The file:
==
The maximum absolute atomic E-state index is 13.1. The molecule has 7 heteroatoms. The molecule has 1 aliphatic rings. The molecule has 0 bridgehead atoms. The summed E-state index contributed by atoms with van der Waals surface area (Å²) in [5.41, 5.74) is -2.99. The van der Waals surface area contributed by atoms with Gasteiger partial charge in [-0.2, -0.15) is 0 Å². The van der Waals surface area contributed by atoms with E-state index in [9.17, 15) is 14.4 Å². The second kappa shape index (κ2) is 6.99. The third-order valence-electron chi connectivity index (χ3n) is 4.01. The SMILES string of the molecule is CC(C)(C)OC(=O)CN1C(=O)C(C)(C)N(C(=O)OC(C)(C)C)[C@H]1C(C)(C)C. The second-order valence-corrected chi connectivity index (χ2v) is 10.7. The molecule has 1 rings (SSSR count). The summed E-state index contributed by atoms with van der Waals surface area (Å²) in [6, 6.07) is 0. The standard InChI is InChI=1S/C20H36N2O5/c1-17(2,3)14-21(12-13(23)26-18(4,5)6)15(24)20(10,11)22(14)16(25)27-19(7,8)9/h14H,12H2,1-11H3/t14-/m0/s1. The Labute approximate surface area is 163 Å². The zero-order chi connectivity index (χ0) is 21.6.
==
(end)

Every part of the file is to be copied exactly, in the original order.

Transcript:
The maximum absolute atomic E-state index is 13.1. The molecule has 7 heteroatoms. The molecule has 1 aliphatic rings. The molecule has 0 bridgehead atoms. The summed E-state index contributed by atoms with van der Waals surface area (Å²) in [5.41, 5.74) is -2.99. The van der Waals surface area contributed by atoms with Gasteiger partial charge in [-0.2, -0.15) is 0 Å². The van der Waals surface area contributed by atoms with E-state index in [9.17, 15) is 14.4 Å². The second kappa shape index (κ2) is 6.99. The third-order valence-electron chi connectivity index (χ3n) is 4.01. The SMILES string of the molecule is CC(C)(C)OC(=O)CN1C(=O)C(C)(C)N(C(=O)OC(C)(C)C)[C@H]1C(C)(C)C. The second-order valence-corrected chi connectivity index (χ2v) is 10.7. The molecule has 1 rings (SSSR count). The summed E-state index contributed by atoms with van der Waals surface area (Å²) in [6, 6.07) is 0. The standard InChI is InChI=1S/C20H36N2O5/c1-17(2,3)14-21(12-13(23)26-18(4,5)6)15(24)20(10,11)22(14)16(25)27-19(7,8)9/h14H,12H2,1-11H3/t14-/m0/s1. The Labute approximate surface area is 163 Å². The zero-order chi connectivity index (χ0) is 21.6.